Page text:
Tuesday, October 19, 2010

Day 7: Chamje to Timang

Setting off bright and early at 7:30AM, the guest house’s lack of toast forcing us to discover the greasy wonders of Tibetan bread. A pan-fried dough which is very satisfying if slathered with sufficient jam.
Michi tucks into a Tibetan bread for breakfast
Unrideable stairway climbs gave way to nuggety descents that proved beyond our ability. While I’m kicking myself for not riding some of these sections, my desire to ride was tempered by the lack of emergency medical treatment. Hospitals seemed as readily available as a spinner hub-cap kit for your donkey train (i.e. not very accessible.)

A donkey train without spinner hub-caps
Crossing a swing bridge we stopped for a curry lunch, using the sun’s glowing rays to dry our soggy clothes and fuel a post lunch nap.

Back on the bikes the trail took a turn for the better, the stretch to Timang being the most ridable since yesterday morning. For what seemed like hours we spun away up the climbs, which were a refreshingly consistent gradient and free from the bane of our forearms; steps.

Ollie rolls up a rideable section of the trail
The elevation robbing undulations of earlier had vanished and we clawed up almost 1000m of climbing by the day’s end.

When in a sweaty and oxygen indebted haze one particular charm of the small villages is beginning to grate. The constant donkey and buffalo traffic plasters the trail with dung. This attracts flies and a rancid stench that make some sections sickening. Fortunately it usually clears up outside the villages, and clear mountain air is usually only a few pedal strokes away.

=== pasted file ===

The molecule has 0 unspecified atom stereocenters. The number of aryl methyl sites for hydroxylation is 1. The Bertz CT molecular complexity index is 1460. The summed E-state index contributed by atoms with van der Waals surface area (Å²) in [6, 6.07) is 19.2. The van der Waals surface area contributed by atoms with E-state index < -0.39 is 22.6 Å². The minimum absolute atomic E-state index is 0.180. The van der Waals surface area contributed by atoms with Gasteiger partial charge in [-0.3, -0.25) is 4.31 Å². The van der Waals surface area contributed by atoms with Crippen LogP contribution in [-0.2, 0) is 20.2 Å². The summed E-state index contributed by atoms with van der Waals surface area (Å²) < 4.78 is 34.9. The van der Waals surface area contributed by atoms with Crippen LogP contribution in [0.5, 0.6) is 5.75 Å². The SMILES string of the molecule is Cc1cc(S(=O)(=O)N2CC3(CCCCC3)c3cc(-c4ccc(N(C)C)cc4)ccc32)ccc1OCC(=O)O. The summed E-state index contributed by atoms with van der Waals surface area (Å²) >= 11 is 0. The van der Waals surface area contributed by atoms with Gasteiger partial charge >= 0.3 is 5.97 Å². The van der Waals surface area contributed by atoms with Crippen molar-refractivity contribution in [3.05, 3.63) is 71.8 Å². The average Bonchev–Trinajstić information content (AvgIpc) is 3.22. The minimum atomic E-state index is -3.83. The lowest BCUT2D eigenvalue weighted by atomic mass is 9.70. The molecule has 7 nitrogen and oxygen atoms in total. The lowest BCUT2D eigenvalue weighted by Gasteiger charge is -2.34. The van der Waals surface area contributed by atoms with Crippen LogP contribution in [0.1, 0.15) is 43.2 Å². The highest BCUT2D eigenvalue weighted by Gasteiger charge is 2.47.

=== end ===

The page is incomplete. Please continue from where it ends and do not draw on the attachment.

Michi crosses a swingbridge, a river raging below

Midway through the afternoon at Danakyu we met an Austrian engineer tasked with advising a local team on a 150 Megawatt hydroelectricity project. While geographical and resource constraints were profound I couldn’t help picking up on some complaints which wouldn’t be out of place at the consultancy where I work. It seems the lack of a detailed scope especially is an issue the world over.

Michi endures a final carry section before Timang
We realised today that our 1000 Nepalese Rupees per day budget is at odds with our ambitious distance goals, so have made the call to err on the side of full stomachs lest we waste away. Part of maximising value has led to a new found passion for tea drinking, something the Nepalese take seriously. Lemon tea is a particular favourite and we can’t seem to order a meal without a steaming pot of the good stuff to wash it down.

We are still yet to make Chame which we had hoped to do on the first day, but all reports are that the sections to the pass are all rideable so we retired to bed in Timang with spirits as high as our elevation.

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